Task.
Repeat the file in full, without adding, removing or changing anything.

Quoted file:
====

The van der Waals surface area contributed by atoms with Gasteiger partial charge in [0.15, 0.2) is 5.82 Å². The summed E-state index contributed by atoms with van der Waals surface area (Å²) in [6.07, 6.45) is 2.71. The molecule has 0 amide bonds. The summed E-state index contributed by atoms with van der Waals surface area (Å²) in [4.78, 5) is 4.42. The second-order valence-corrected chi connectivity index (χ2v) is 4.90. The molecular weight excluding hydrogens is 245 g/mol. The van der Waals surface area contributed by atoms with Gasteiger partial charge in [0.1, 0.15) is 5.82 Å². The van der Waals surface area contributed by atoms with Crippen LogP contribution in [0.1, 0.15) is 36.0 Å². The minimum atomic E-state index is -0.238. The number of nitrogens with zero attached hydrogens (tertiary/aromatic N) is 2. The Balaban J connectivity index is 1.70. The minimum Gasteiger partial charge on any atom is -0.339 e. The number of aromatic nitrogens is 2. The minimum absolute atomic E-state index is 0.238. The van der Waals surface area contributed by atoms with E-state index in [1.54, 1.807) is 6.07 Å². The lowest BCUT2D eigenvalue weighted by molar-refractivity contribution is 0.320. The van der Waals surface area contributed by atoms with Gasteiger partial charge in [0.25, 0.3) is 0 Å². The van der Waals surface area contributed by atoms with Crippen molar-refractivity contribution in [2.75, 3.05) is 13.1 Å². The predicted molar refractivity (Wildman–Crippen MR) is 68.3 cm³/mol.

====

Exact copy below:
The van der Waals surface area contributed by atoms with Gasteiger partial charge in [0.15, 0.2) is 5.82 Å². The summed E-state index contributed by atoms with van der Waals surface area (Å²) in [6.07, 6.45) is 2.71. The molecule has 0 amide bonds. The summed E-state index contributed by atoms with van der Waals surface area (Å²) in [4.78, 5) is 4.42. The second-order valence-corrected chi connectivity index (χ2v) is 4.90. The molecular weight excluding hydrogens is 245 g/mol. The van der Waals surface area contributed by atoms with Gasteiger partial charge in [0.1, 0.15) is 5.82 Å². The van der Waals surface area contributed by atoms with Crippen LogP contribution in [0.1, 0.15) is 36.0 Å². The minimum atomic E-state index is -0.238. The number of nitrogens with zero attached hydrogens (tertiary/aromatic N) is 2. The Balaban J connectivity index is 1.70. The minimum Gasteiger partial charge on any atom is -0.339 e. The number of aromatic nitrogens is 2. The minimum absolute atomic E-state index is 0.238. The van der Waals surface area contributed by atoms with E-state index in [1.54, 1.807) is 6.07 Å². The lowest BCUT2D eigenvalue weighted by molar-refractivity contribution is 0.320. The van der Waals surface area contributed by atoms with Gasteiger partial charge in [0.25, 0.3) is 0 Å². The van der Waals surface area contributed by atoms with Crippen molar-refractivity contribution in [2.75, 3.05) is 13.1 Å². The predicted molar refractivity (Wildman–Crippen MR) is 68.3 cm³/mol.